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G/GJ tubes: What to do if your child’s feeding tube is blockedGG/GJ tubes: What to do if your child’s feeding tube is blockedG/GJ tubes: What to do if your child’s feeding tube is blockedEnglishGastrointestinalChild (0-12 years);Teen (13-18 years)Abdomen;Small Intestine;StomachDigestive systemNon-drug treatmentAdult (19+) CaregiversNA2018-04-11T04:00:00ZTharini Paramananthan, RN, BScN, MScN;Silvana Oppedisano, MN, RN(EC)Health (A-Z) - ProcedureHealth A-Z<p>Learn what to do if your child's feeding tube becomes blocked.</p><p>If your child has a G or GJ tube, and it becomes blocked by formula or medications, it is important to try to unblock the tube as soon as possible. Leaving the tube blocked will delay or prevent food (i.e., formula), liquid, and medications from entering the stomach or jejunum (small intestine). The longer the tube remains blocked, the harder it may be to unblock.<br></p><h2>Key points</h2><ul><li>If your child’s tube becomes blocked, it is important to try to unblock the tube right away.</li><li>If your child’s tube has an adaptor, remove it first to check if it is the cause of the blockage.</li><li>Use a pulsing push-and-pull motion with warm water to try to unblock your child’s feeding tube. If this does not work, contact your G tube specialist.</li><li>If you have a prescription for pancreatic enzymes and sodium bicarbonate, try this method if warm water does not work.</li><li>If your child has a low-profile G tube, first try to flush the tube via the feeding port before removing the tube and unblocking it manually. If this does not work, change the low-profile tube or insert a Foley catheter.</li><li>Prevent tube blockage by flushing with 5 to 10 mL water before and after you give food or medication, and every four hours during continuous feeds.<br></li></ul><h2>How to unblock a feeding tube</h2><p>There are two different ways to unblock a feeding tube at home. Try using warm water first. If that doesn’t work, you can use activated pancreatic enzymes.<br></p><h3>Using warm water</h3><p>To unblock your child’s G tube or GJ tube, you will need a 1 mL and 5 mL slip-tip syringe and warm water.</p><ol><li>Fill the 1 mL and 5 mL slip-tip syringes with warm water.</li><li>If your child’s tube has an adaptor attached to the end of the tube, remove it.</li><li>Connect the 1 mL syringe directly to the feeding tube.</li><li>Using a pulsing push-and-pull motion, insert as much water into the tube as possible. This thrusting motion will help clear out any formula or medication that has built up inside the tube. You may have to try this a few times to unblock the tube.</li><li>When the tube is no longer blocked, flush with at least 5 mL of warm water.</li><li>If you removed the adaptor to attach the 1ml syringe directly to the tube, re-attach it to the tube to resume feeds and medication administrations.</li></ol><h3>Using activated pancreatic enzymes</h3><p>If you cannot unblock the feeding tube with warm water, you can try using pancrelipase (a combination of pancreatic enzymes) and sodium bicarbonate. This mixture works very well when the tube becomes blocked with formula. You will need a prescription from your physician or nurse practitioner to get the pancreatic enzymes from pharmacy. Your G tube specialist (at SickKids, this is the G Tube Resource Nurse) may provide you a prescription as well.</p><p>When using the pancreatic enzymes, please consider the following:</p><ol><li>Pancrelipase is made from pork products. Cultural and dietary considerations must be considered.</li><li>If your child has an allergy to pork products, do not attempt this.</li><li>There is a possibility of skin irritation and redness if the pancreatic enzymes are left on the skin. When opening the capsule, be careful not to spill the contents on the skin. If you do, simply wash the area with soap and water right away.</li></ol><p>To use the pancreatic enzymes, you will need one pancrelipase capsule, one sodium bicarbonate 325 mg tablet, sterile or distilled water, and two 5 mL syringes (one to mix the medications and one to flush).</p><p>This is what you can do:</p><ol><li>Wash your hands.</li><li>Open the pancreatic enzyme capsule.</li><li>Crush the sodium bicarbonate tablet.</li><li>Mix the two drugs together with 5 to 10 mL of warm sterile or distilled water.</li><li>Push as much of the mixture into the tube as possible; then let it sit in the tube for 30 minutes.</li><li>Attempt to flush the tube with at least 5 mL of sterile or distilled water.</li><ul><li>If your child is younger than 1 year, only try this procedure once.</li><li>If your child is older than 1 year, you can repeat the procedure twice. If you are unsuccessful in unblocking the tube, you may repeat this procedure immediately after the first attempt. Ensure you aspirate all the remaining pancreatic enzyme mixture in the tube prior pushing the new mixture.</li></ul><li>If the tube has become unblocked, flush with at least 5 mL of sterile or distilled water and continue with your feeds and medications.</li></ol><p>If warm water or activated pancreatic enzymes do not unblock the feeding tube, and if your child has a G tube or GJ tube that cannot be replaced by you at home, contact your child’s G tube specialist to have your child’s tube replaced in hospital.</p><h2>If your child’s low-profile tube is blocked</h2><p>Low-profile balloon type G tubes, such as the Mic-Key button or AMT MiniONE, rarely block because they are much shorter than other types of G tubes. Ensure the extension tubing is not blocked by flushing it with 5 to 10 mL of warm sterile water. If the extension tubing is blocked, replace it with new extension tubing. If you have been trained to change your child’s low-profile balloon type G tube, you may replace the feeding tube with a new one.</p><ol><li>Wash your hands with soap and water.</li><li>Use a slip tip syringe to deflate the balloon of the tube. Throw this water away.</li><li>Remove the tube from the stoma.</li><li>You may see a physical blockage in the tube. Use your index finger and thumb to squeeze the tube at the site of the blockage. Flush the tube with at least 5 mL of water to attempt to remove the blockage.</li><li>If you are successful at unblocking the low-profile G tube, and the tube is not broken, wash the low-profile G tube with soap and water, lubricate the tip of the low-profile G tube and re-insert it into the stoma. Once inserted, inflate the balloon with the amount of sterile or distilled water you normally use.</li><li>You will then need to check that the tube is in the stomach. Do this by attaching the extension tubing to the tube and pull back with a syringe until you see stomach contents flow from the tube. Once you see stomach contents, flush the tube with 5 mL of water.</li><li>If you are unsuccessful at unblocking the low-profile tube, or the tube is broken, insert a new low-profile G tube or a Foley catheter. If you have inserted the Foley catheter, contact your G tube specialist to arrange for the low-profile tube to be replaced.</li></ol><h2>How do you know if a feeding tube is blocked?</h2><ul><li>If your child receives a feed continuously via the feeding pump, the feeding pump may beep, saying there is an occlusion or flow error. This may be a problem with the pump, the feeding bag, or the tube itself.</li><li>If your child receives feed via gravity using a feeding bag, you may notice the feed stops dripping in the dripping chamber of feeding bag system.</li><li>When you are flushing your child’s tube, it may feel hard to push and only a small amount of fluid will go into the tube. This is a called a “partial blockage.”</li><li>When you are flushing your child’s tube, you may not be able to get any fluid at all into the tube. This usually means the tube is completely blocked.</li></ul><p>If your child’s G or GJ tube has any adaptors at the end of their tube, remove them and flush with water to ensure patency of adaptor. If you remove the adaptor and stomach contents flow back from the tube, your tube is not truly blocked. Rather, the adaptor was blocked and it can be washed or replaced. However, if the G tube or GJ tube does not flow back after removing the adaptor, this means the tube is blocked.</p><h2>At SickKids</h2><p>If your child is a SickKids patient, contact the G Tube Resource Nurse with any concerns.</p><h3>G Tube Resource Nurse contact info:</h3><p>Monday – Friday: 8 am – 4 pm</p><p>Phone 416-813-7177</p><p>Pager 416-377-1271</p><p>g.tubenurse@sickkids.ca</p><p>On weekends/afterhours, you may need to come to the Emergency Department for an alternate method of feed/fluids/medication administration.</p>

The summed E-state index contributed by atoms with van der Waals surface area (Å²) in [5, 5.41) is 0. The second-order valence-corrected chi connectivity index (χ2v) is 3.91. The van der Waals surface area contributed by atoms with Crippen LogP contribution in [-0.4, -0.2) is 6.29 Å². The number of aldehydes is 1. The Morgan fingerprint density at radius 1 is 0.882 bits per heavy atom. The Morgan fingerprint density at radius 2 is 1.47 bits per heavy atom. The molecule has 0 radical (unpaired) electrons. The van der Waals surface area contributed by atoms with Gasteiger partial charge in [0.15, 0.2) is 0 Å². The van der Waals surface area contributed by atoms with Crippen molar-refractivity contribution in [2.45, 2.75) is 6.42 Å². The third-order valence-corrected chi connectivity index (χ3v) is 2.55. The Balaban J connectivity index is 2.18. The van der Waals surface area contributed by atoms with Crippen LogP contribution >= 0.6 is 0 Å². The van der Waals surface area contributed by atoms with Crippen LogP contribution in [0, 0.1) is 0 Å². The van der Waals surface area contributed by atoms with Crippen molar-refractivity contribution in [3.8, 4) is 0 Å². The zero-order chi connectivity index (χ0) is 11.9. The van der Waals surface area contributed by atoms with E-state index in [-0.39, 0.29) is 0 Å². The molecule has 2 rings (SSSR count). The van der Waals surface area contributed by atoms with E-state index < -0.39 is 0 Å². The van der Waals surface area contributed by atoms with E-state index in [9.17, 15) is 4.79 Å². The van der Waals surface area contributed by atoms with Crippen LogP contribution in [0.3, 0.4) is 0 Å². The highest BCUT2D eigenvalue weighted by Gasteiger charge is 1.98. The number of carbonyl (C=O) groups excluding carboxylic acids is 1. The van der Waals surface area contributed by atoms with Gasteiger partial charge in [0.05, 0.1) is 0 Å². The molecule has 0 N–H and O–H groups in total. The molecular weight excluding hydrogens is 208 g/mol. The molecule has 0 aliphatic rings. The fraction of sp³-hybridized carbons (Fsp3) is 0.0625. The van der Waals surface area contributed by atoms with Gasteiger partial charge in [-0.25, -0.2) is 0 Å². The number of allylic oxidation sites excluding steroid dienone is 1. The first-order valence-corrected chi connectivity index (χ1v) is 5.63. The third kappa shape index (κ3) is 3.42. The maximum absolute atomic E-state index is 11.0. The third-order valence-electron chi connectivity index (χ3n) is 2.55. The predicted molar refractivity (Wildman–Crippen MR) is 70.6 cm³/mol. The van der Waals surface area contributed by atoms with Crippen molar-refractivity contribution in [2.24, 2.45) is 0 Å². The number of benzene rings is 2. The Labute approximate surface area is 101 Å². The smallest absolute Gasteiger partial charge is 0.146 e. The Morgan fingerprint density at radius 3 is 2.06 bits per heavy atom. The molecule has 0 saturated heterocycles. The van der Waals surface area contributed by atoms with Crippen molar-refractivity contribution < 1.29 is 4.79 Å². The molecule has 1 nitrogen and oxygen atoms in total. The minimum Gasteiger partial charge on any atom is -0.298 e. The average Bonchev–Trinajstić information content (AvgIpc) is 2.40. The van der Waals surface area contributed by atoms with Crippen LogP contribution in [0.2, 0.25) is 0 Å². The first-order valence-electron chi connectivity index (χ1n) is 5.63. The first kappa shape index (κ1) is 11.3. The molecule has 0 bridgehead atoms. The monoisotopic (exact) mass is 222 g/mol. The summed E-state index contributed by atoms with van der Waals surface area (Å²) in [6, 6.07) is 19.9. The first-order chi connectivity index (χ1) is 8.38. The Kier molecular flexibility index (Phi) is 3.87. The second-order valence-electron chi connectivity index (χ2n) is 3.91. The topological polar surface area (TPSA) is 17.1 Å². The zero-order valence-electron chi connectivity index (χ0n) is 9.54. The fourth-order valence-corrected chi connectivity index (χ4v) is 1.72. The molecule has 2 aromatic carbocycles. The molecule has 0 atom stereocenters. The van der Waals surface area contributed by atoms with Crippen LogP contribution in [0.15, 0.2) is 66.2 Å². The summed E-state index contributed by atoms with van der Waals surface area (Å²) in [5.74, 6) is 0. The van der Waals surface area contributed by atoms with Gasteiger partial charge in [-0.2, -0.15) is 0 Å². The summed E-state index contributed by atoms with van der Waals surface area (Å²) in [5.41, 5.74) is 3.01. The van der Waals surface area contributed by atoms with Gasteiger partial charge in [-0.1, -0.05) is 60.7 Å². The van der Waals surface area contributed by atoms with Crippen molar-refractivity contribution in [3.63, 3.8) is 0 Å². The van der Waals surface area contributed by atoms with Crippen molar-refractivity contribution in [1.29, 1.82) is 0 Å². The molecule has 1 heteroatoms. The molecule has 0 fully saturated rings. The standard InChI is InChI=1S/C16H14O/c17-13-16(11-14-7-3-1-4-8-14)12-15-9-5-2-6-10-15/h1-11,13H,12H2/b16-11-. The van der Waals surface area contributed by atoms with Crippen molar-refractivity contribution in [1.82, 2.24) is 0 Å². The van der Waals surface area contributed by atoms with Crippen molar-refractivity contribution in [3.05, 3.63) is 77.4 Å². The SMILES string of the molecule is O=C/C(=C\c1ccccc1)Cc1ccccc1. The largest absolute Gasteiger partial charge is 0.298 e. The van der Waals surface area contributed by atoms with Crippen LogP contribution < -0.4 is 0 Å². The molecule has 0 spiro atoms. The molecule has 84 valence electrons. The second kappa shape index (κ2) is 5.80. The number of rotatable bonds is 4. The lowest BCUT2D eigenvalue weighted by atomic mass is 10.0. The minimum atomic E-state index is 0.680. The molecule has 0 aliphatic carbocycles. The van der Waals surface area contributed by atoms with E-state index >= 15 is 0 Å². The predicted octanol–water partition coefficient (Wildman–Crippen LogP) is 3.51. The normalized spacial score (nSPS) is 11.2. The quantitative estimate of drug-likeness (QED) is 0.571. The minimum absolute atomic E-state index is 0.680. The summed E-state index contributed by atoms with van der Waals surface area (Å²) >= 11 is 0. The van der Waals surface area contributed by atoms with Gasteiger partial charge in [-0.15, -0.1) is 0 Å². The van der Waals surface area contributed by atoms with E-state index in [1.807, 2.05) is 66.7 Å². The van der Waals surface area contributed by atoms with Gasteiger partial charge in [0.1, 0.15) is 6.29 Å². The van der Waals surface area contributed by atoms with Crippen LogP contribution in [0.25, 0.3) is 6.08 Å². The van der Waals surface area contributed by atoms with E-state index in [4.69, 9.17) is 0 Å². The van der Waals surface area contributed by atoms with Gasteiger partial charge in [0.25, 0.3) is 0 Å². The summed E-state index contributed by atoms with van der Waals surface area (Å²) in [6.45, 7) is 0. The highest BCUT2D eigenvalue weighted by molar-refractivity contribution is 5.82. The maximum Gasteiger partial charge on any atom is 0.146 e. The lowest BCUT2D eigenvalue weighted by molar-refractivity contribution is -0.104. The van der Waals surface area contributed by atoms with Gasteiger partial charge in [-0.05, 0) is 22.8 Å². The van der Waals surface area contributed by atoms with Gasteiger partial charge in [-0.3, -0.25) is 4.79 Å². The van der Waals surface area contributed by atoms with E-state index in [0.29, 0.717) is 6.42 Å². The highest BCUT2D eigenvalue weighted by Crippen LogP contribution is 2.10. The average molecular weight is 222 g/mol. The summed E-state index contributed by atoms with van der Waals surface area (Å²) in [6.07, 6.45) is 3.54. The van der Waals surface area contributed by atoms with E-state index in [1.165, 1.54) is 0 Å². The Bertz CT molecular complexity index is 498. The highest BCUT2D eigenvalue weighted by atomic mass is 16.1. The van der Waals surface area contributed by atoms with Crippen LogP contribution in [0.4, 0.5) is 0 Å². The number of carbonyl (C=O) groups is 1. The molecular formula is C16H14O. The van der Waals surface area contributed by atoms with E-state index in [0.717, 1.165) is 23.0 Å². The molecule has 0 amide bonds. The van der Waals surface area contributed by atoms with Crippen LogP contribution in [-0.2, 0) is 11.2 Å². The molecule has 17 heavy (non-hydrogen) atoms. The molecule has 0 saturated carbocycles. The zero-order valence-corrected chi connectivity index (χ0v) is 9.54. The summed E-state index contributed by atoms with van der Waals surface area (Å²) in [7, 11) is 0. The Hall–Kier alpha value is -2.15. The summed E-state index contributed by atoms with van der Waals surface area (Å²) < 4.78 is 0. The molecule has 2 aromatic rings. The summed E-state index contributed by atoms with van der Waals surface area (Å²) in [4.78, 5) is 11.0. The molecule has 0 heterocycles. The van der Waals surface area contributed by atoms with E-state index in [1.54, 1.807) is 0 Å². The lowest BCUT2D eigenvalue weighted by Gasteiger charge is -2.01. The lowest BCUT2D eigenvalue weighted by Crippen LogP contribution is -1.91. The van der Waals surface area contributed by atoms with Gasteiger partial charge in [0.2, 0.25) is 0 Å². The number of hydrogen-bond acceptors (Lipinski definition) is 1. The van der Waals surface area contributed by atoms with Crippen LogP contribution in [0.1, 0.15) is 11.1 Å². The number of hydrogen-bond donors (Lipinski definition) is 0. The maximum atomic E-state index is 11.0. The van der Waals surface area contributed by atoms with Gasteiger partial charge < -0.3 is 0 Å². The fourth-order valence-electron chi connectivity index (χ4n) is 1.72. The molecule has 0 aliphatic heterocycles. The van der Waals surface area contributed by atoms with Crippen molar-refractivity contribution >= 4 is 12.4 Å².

G/GJ tubes: What to do if your child’s feeding tube is blocked3039.00000000000G/GJ tubes: What to do if your child’s feeding tube is blockedG/GJ tubes: What to do if your child’s feeding tube is blockedGEnglishGastrointestinalChild (0-12 years);Teen (13-18 years)Abdomen;Small Intestine;StomachDigestive systemNon-drug treatmentAdult (19+) CaregiversNA2018-04-11T04:00:00ZTharini Paramananthan, RN, BScN, MScN;Silvana Oppedisano, MN, RN(EC)Health (A-Z) - ProcedureHealth A-Z<p>Learn what to do if your child's feeding tube becomes blocked.</p><p>If your child has a G or GJ tube, and it becomes blocked by formula or medications, it is important to try to unblock the tube as soon as possible. Leaving the tube blocked will delay or prevent food (i.e., formula), liquid, and medications from entering the stomach or jejunum (small intestine). The longer the tube remains blocked, the harder it may be to unblock.<br></p><h2>Key points</h2><ul><li>If your child’s tube becomes blocked, it is important to try to unblock the tube right away.</li><li>If your child’s tube has an adaptor, remove it first to check if it is the cause of the blockage.</li><li>Use a pulsing push-and-pull motion with warm water to try to unblock your child’s feeding tube. If this does not work, contact your G tube specialist.</li><li>If you have a prescription for pancreatic enzymes and sodium bicarbonate, try this method if warm water does not work.</li><li>If your child has a low-profile G tube, first try to flush the tube via the feeding port before removing the tube and unblocking it manually. If this does not work, change the low-profile tube or insert a Foley catheter.</li><li>Prevent tube blockage by flushing with 5 to 10 mL water before and after you give food or medication, and every four hours during continuous feeds.<br></li></ul><h2>Preventing a blockage</h2><p>The best way to prevent a feeding tube from getting blocked with formula or medication is by keeping the inside of the feeding equipment and feeding tube as clean as possible.</p><ul><li>Flush the G tube or GJ tube with 5 to 10 mL of water before and after every feeding.</li><li>Flush the G tube or GJ tube before and after every dose of medication.</li><li>Flush the G tube or GJ tube every four hours during continuous feeds.</li><li>Clean the feeding bag and all extension tubing after each feeding and each dose of medication. You may use hot water and soap or a water and vinegar mixture to clean the tubing.</li><li>Dissolve all medications completely before administering them through the G tube or GJ tube.</li><li>Work with your pharmacy team to choose the best form of medications for use with a G tube or GJ tube.</li></ul><h2>How to unblock a feeding tube</h2><p>There are two different ways to unblock a feeding tube at home. Try using warm water first. If that doesn’t work, you can use activated pancreatic enzymes.<br></p><h3>Using warm water</h3><p>To unblock your child’s G tube or GJ tube, you will need a 1 mL and 5 mL slip-tip syringe and warm water.</p><ol><li>Fill the 1 mL and 5 mL slip-tip syringes with warm water.</li><li>If your child’s tube has an adaptor attached to the end of the tube, remove it.</li><li>Connect the 1 mL syringe directly to the feeding tube.</li><li>Using a pulsing push-and-pull motion, insert as much water into the tube as possible. This thrusting motion will help clear out any formula or medication that has built up inside the tube. You may have to try this a few times to unblock the tube.</li><li>When the tube is no longer blocked, flush with at least 5 mL of warm water.</li><li>If you removed the adaptor to attach the 1ml syringe directly to the tube, re-attach it to the tube to resume feeds and medication administrations.</li></ol><h3>Using activated pancreatic enzymes</h3><p>If you cannot unblock the feeding tube with warm water, you can try using pancrelipase (a combination of pancreatic enzymes) and sodium bicarbonate. This mixture works very well when the tube becomes blocked with formula. You will need a prescription from your physician or nurse practitioner to get the pancreatic enzymes from pharmacy. Your G tube specialist (at SickKids, this is the G Tube Resource Nurse) may provide you a prescription as well.</p><p>When using the pancreatic enzymes, please consider the following:</p><ol><li>Pancrelipase is made from pork products. Cultural and dietary considerations must be considered.</li><li>If your child has an allergy to pork products, do not attempt this.</li><li>There is a possibility of skin irritation and redness if the pancreatic enzymes are left on the skin. When opening the capsule, be careful not to spill the contents on the skin. If you do, simply wash the area with soap and water right away.</li></ol><p>To use the pancreatic enzymes, you will need one pancrelipase capsule, one sodium bicarbonate 325 mg tablet, sterile or distilled water, and two 5 mL syringes (one to mix the medications and one to flush).</p><p>This is what you can do:</p><ol><li>Wash your hands.</li><li>Open the pancreatic enzyme capsule.</li><li>Crush the sodium bicarbonate tablet.</li><li>Mix the two drugs together with 5 to 10 mL of warm sterile or distilled water.</li><li>Push as much of the mixture into the tube as possible; then let it sit in the tube for 30 minutes.</li><li>Attempt to flush the tube with at least 5 mL of sterile or distilled water.</li><ul><li>If your child is younger than 1 year, only try this procedure once.</li><li>If your child is older than 1 year, you can repeat the procedure twice. If you are unsuccessful in unblocking the tube, you may repeat this procedure immediately after the first attempt. Ensure you aspirate all the remaining pancreatic enzyme mixture in the tube prior pushing the new mixture.</li></ul><li>If the tube has become unblocked, flush with at least 5 mL of sterile or distilled water and continue with your feeds and medications.</li></ol><p>If warm water or activated pancreatic enzymes do not unblock the feeding tube, and if your child has a G tube or GJ tube that cannot be replaced by you at home, contact your child’s G tube specialist to have your child’s tube replaced in hospital.</p><h2>If your child’s low-profile tube is blocked</h2><p>Low-profile balloon type G tubes, such as the Mic-Key button or AMT MiniONE, rarely block because they are much shorter than other types of G tubes. Ensure the extension tubing is not blocked by flushing it with 5 to 10 mL of warm sterile water. If the extension tubing is blocked, replace it with new extension tubing. If you have been trained to change your child’s low-profile balloon type G tube, you may replace the feeding tube with a new one.</p><ol><li>Wash your hands with soap and water.</li><li>Use a slip tip syringe to deflate the balloon of the tube. Throw this water away.</li><li>Remove the tube from the stoma.</li><li>You may see a physical blockage in the tube. Use your index finger and thumb to squeeze the tube at the site of the blockage. Flush the tube with at least 5 mL of water to attempt to remove the blockage.</li><li>If you are successful at unblocking the low-profile G tube, and the tube is not broken, wash the low-profile G tube with soap and water, lubricate the tip of the low-profile G tube and re-insert it into the stoma. Once inserted, inflate the balloon with the amount of sterile or distilled water you normally use.</li><li>You will then need to check that the tube is in the stomach. Do this by attaching the extension tubing to the tube and pull back with a syringe until you see stomach contents flow from the tube. Once you see stomach contents, flush the tube with 5 mL of water.</li><li>If you are unsuccessful at unblocking the low-profile tube, or the tube is broken, insert a new low-profile G tube or a Foley catheter. If you have inserted the Foley catheter, contact your G tube specialist to arrange for the low-profile tube to be replaced.</li></ol><h2>How do you know if a feeding tube is blocked?</h2><ul><li>If your child receives a feed continuously via the feeding pump, the feeding pump may beep, saying there is an occlusion or flow error. This may be a problem with the pump, the feeding bag, or the tube itself.</li><li>If your child receives feed via gravity using a feeding bag, you may notice the feed stops dripping in the dripping chamber of feeding bag system.</li><li>When you are flushing your child’s tube, it may feel hard to push and only a small amount of fluid will go into the tube. This is a called a “partial blockage.”</li><li>When you are flushing your child’s tube, you may not be able to get any fluid at all into the tube. This usually means the tube is completely blocked.</li></ul><p>If your child’s G or GJ tube has any adaptors at the end of their tube, remove them and flush with water to ensure patency of adaptor. If you remove the adaptor and stomach contents flow back from the tube, your tube is not truly blocked. Rather, the adaptor was blocked and it can be washed or replaced. However, if the G tube or GJ tube does not flow back after removing the adaptor, this means the tube is blocked.</p><h2>At SickKids</h2><p>If your child is a SickKids patient, contact the G Tube Resource Nurse with any concerns.</p><h3>G Tube Resource Nurse contact info:</h3><p>Monday – Friday: 8 am – 4 pm</p><p>Phone 416-813-7177</p><p>Pager 416-377-1271</p><p>g.tubenurse@sickkids.ca</p><p>On weekends/afterhours, you may need to come to the Emergency Department for an alternate method of feed/fluids/medication administration.</p>G/GJ tubes: What to do if your child’s feeding tube is blockedFalse